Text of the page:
A miscarriage is the loss of a pregnancy that occurs less than 20 weeks into the pregnancy. This is well before the time when a baby could survive outside the womb, and it results in the death of the unborn fetus. It's estimated that about one in five pregnancies ends in miscarriage, though the number may be higher because many women miscarry before they even know they're pregnant.
When a woman or family is aware that the miscarriage has occurred, it is often emotionally devastating. And though it’s a difficult experience, it’s also important to remember that the cause is usually unknown, and a miscarriage is very rarely due to anything that the mother did or didn’t do.
Causes of Miscarriage
Though the cause of miscarriage is often unknown, some things can increase the chances of a miscarriage occurring. Sometimes, it’s a problem with the fetus, such as a chromosomal abnormality or a blighted ovum, which is a pregnancy sac that forms without a fetus. Other times, medical conditions in the mother can increase the risk for miscarriage. These include lupus, diabetes, thyroid problems and certain hormonal disorders or infections. Smoking, alcohol, illegal drugs and high caffeine consumption also can contribute to miscarriage.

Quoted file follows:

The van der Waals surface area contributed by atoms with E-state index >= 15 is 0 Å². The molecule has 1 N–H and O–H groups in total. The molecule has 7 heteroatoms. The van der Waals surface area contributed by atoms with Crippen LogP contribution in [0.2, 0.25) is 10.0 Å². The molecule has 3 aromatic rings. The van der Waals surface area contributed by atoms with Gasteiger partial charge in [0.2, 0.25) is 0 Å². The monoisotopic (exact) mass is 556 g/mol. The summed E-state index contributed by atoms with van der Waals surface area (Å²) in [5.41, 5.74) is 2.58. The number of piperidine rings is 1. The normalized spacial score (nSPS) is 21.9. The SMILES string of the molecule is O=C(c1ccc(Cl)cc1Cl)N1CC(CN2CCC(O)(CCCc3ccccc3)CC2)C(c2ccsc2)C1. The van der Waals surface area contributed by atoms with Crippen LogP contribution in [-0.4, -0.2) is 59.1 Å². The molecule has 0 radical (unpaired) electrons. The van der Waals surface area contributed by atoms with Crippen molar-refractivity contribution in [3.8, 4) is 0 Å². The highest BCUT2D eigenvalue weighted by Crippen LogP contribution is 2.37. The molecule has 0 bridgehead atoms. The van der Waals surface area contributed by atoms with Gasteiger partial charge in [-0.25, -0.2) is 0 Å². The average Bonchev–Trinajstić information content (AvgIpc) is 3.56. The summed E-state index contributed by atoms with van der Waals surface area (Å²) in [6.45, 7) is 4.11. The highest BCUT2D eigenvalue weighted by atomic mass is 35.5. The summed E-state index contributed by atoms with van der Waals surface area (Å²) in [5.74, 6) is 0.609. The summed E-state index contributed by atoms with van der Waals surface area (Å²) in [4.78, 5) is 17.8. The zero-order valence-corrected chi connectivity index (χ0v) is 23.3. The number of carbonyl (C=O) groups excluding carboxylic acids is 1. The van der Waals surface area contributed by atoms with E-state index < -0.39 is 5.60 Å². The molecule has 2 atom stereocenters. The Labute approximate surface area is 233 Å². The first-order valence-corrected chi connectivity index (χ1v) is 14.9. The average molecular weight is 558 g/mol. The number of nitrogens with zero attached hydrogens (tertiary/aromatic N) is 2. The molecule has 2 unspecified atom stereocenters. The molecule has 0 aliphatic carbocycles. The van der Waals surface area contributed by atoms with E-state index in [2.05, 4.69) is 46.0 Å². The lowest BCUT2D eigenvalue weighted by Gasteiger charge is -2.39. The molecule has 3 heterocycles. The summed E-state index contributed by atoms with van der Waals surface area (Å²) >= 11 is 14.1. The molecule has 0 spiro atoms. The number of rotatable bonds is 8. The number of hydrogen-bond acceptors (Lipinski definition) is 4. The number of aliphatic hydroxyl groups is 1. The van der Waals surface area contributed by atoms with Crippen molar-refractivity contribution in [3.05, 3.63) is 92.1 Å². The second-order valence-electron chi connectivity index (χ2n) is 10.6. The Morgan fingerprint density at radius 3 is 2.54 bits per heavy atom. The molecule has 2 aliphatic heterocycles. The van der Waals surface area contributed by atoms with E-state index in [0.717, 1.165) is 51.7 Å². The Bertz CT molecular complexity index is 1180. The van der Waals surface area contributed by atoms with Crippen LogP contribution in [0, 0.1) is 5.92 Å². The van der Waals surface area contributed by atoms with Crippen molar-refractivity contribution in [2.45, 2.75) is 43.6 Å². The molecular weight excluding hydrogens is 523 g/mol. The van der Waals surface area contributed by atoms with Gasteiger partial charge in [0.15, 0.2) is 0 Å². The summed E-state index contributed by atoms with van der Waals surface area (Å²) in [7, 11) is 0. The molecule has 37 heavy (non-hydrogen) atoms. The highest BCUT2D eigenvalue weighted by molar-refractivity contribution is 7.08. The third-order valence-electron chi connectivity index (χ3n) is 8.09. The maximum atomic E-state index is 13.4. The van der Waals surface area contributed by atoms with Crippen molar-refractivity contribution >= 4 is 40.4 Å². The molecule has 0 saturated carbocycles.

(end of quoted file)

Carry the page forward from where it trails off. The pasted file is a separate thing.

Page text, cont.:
When a miscarriage occurs, some women experience no symptoms. Others may feel pain, cramping or vaginal bleeding. It’s worth a visit to the doctor if you notice any of these sensations early in a pregnancy.
In most cases, a miscarriage clears the uterus like a heavy period, and no treatment for the woman is needed. In some instances, however, a woman may need medication or a surgical procedure to clear any remaining tissue from the uterus. In the case of multiple miscarriages, additional testing may be warranted to determine the cause and to evaluate a couple’s outlook for a future pregnancy.
SOURCES: March of Dimes; KidsHealth, the Nemours Foundation
Women who experience pregnancy loss may suffer long-term post-traumatic stress.